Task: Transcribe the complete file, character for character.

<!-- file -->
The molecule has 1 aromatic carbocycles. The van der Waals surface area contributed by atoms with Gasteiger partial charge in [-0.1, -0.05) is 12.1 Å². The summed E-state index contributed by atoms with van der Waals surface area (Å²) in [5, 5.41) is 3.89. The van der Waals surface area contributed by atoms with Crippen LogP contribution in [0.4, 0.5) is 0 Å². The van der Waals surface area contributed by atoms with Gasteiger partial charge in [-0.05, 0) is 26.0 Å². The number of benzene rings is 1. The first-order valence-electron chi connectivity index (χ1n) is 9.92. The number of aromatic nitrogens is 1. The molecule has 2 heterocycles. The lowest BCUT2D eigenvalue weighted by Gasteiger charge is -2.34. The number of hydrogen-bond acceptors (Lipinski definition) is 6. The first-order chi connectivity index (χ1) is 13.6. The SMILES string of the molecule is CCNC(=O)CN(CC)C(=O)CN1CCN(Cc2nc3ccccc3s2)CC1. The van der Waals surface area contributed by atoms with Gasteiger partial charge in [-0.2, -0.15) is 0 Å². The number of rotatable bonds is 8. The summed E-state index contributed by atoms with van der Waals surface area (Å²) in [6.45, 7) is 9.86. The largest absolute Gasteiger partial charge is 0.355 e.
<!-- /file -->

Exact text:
The molecule has 1 aromatic carbocycles. The van der Waals surface area contributed by atoms with Gasteiger partial charge in [-0.1, -0.05) is 12.1 Å². The summed E-state index contributed by atoms with van der Waals surface area (Å²) in [5, 5.41) is 3.89. The van der Waals surface area contributed by atoms with Crippen LogP contribution in [0.4, 0.5) is 0 Å². The van der Waals surface area contributed by atoms with Gasteiger partial charge in [-0.05, 0) is 26.0 Å². The number of benzene rings is 1. The first-order valence-electron chi connectivity index (χ1n) is 9.92. The number of aromatic nitrogens is 1. The molecule has 2 heterocycles. The lowest BCUT2D eigenvalue weighted by Gasteiger charge is -2.34. The number of hydrogen-bond acceptors (Lipinski definition) is 6. The first-order chi connectivity index (χ1) is 13.6. The SMILES string of the molecule is CCNC(=O)CN(CC)C(=O)CN1CCN(Cc2nc3ccccc3s2)CC1. The van der Waals surface area contributed by atoms with Gasteiger partial charge in [-0.2, -0.15) is 0 Å². The number of rotatable bonds is 8. The summed E-state index contributed by atoms with van der Waals surface area (Å²) in [6.45, 7) is 9.86. The largest absolute Gasteiger partial charge is 0.355 e.